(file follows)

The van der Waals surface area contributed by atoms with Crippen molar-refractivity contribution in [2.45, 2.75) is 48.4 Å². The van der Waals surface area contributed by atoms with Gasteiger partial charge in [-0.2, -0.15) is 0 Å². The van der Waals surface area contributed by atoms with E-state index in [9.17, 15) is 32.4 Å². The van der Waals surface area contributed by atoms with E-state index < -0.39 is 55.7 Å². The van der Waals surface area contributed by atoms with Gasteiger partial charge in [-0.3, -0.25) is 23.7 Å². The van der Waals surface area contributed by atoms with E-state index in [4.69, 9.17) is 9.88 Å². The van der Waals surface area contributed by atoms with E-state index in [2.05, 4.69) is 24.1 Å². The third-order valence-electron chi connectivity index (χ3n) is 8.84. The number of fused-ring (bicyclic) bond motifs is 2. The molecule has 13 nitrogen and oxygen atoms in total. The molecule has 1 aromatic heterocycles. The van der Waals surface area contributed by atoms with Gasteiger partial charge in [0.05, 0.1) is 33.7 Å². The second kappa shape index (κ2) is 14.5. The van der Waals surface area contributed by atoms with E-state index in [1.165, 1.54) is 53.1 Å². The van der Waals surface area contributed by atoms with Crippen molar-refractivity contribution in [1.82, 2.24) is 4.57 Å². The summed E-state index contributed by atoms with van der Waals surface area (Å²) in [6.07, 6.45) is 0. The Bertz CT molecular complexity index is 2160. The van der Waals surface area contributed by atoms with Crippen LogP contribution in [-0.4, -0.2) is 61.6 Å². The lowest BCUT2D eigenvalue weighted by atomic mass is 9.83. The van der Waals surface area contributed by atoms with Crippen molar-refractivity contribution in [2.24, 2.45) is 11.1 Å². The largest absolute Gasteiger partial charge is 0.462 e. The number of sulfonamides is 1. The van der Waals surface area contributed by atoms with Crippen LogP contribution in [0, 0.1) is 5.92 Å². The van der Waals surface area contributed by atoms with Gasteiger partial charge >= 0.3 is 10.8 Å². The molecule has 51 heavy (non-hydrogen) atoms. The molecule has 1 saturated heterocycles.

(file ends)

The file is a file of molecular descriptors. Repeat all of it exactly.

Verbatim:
The van der Waals surface area contributed by atoms with Crippen molar-refractivity contribution in [2.45, 2.75) is 48.4 Å². The van der Waals surface area contributed by atoms with Gasteiger partial charge in [-0.2, -0.15) is 0 Å². The van der Waals surface area contributed by atoms with E-state index in [9.17, 15) is 32.4 Å². The van der Waals surface area contributed by atoms with E-state index < -0.39 is 55.7 Å². The van der Waals surface area contributed by atoms with Gasteiger partial charge in [-0.3, -0.25) is 23.7 Å². The van der Waals surface area contributed by atoms with E-state index in [4.69, 9.17) is 9.88 Å². The van der Waals surface area contributed by atoms with E-state index in [2.05, 4.69) is 24.1 Å². The third-order valence-electron chi connectivity index (χ3n) is 8.84. The number of fused-ring (bicyclic) bond motifs is 2. The molecule has 13 nitrogen and oxygen atoms in total. The molecule has 1 aromatic heterocycles. The van der Waals surface area contributed by atoms with Gasteiger partial charge in [0.05, 0.1) is 33.7 Å². The second kappa shape index (κ2) is 14.5. The van der Waals surface area contributed by atoms with E-state index in [1.165, 1.54) is 53.1 Å². The van der Waals surface area contributed by atoms with Crippen molar-refractivity contribution in [1.82, 2.24) is 4.57 Å². The summed E-state index contributed by atoms with van der Waals surface area (Å²) in [6.07, 6.45) is 0. The Bertz CT molecular complexity index is 2160. The van der Waals surface area contributed by atoms with Crippen LogP contribution in [-0.4, -0.2) is 61.6 Å². The lowest BCUT2D eigenvalue weighted by atomic mass is 9.83. The van der Waals surface area contributed by atoms with Crippen molar-refractivity contribution in [2.24, 2.45) is 11.1 Å². The largest absolute Gasteiger partial charge is 0.462 e. The number of sulfonamides is 1. The van der Waals surface area contributed by atoms with Crippen LogP contribution in [0, 0.1) is 5.92 Å². The van der Waals surface area contributed by atoms with Gasteiger partial charge >= 0.3 is 10.8 Å². The molecule has 51 heavy (non-hydrogen) atoms. The molecule has 1 saturated heterocycles.